Having just destroyed Earth, Prostetnic Vogon Jeltz feels “vaguely irritable.” This is how he always feels after “demolishing populated planets.” As such, he wishes somebody would “come and tell him that it was all wrong so that he could shout at them and feel better.” To his delight, a Dentrassis server comes running into the room with an obvious grin on his face—a clear indication that something has gone wrong. After all, if a Dentrassi looks “that pleased with itself,” there must surely be something “going on somewhere on the ship that [Prostetnic] could get very angry indeed about.”
A true indication that Vogons are power-hungry and controlling is the fact Prostetnic Vogon Jeltz actively wants something to go wrong so that he can smite somebody. Seeing that a Dentrassis server is happy, Prostetnic Vogon Jeltz knows that he’ll be able to find something amiss on the ship, and this excites him because it will provide him with an opportunity to aggressively reinforce his own power.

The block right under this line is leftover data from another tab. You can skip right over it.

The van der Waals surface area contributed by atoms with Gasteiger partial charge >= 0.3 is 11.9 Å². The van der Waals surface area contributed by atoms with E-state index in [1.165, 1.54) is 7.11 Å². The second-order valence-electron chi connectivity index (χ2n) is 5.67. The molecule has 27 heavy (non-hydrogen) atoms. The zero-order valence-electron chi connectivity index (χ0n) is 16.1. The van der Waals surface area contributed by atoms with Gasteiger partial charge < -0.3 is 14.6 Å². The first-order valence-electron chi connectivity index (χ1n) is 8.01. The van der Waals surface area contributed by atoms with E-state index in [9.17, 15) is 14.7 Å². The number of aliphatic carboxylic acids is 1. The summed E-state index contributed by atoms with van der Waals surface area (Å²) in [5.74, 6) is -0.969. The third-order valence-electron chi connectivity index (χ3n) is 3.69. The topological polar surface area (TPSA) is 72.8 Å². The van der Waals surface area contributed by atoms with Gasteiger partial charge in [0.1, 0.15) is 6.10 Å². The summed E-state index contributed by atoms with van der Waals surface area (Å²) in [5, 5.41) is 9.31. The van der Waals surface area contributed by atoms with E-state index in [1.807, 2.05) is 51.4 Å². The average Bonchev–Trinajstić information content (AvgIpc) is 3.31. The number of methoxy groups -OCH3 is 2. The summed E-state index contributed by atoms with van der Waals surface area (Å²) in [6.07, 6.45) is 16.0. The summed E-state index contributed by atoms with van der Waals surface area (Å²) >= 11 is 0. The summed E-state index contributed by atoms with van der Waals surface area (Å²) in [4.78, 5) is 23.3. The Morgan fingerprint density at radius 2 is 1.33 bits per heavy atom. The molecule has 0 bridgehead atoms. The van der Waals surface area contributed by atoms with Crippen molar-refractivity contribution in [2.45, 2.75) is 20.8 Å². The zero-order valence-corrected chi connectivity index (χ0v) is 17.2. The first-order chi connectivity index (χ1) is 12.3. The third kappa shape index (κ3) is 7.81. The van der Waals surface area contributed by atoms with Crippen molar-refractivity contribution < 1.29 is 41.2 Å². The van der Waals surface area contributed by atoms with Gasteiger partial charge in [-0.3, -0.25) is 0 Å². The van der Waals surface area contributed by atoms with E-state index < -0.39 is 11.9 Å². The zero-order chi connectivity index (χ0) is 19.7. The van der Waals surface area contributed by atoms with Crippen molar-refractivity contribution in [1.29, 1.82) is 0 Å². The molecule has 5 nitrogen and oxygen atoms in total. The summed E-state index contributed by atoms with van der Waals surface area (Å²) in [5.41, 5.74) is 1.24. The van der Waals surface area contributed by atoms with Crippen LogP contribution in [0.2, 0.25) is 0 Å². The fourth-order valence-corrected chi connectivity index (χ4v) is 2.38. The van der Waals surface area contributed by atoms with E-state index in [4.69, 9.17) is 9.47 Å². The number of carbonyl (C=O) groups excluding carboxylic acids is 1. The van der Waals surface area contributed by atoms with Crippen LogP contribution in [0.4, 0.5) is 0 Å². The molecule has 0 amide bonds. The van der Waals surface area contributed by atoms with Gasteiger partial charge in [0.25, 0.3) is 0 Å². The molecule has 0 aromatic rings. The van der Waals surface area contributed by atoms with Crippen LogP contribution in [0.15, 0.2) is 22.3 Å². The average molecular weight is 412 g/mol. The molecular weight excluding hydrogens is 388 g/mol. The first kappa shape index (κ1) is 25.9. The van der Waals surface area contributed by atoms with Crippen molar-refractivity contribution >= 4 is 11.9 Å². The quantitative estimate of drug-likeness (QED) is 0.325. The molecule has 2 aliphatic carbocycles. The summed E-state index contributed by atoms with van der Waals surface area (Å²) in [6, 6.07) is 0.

Meanwhile, Arthur bombards Ford with questions. Finally, Ford hands him The Hitchhiker’s Guide to the Galaxy and tells him to look up anything he might want to know. He shows him how the book works, explaining that Arthur must type in what he wants to find, since the book has been digitized. Together, they look at the entry for Vogons, which reads (in part): “Here is what to do if you want to get a lift from a Vogon: forget it. They are one of the most unpleasant races in the Galaxy—not actually evil, but bad-tempered, bureaucratic, officious and callous.” At the end of the entry, the book says: “On no account allow a Vogon to read poetry at you.”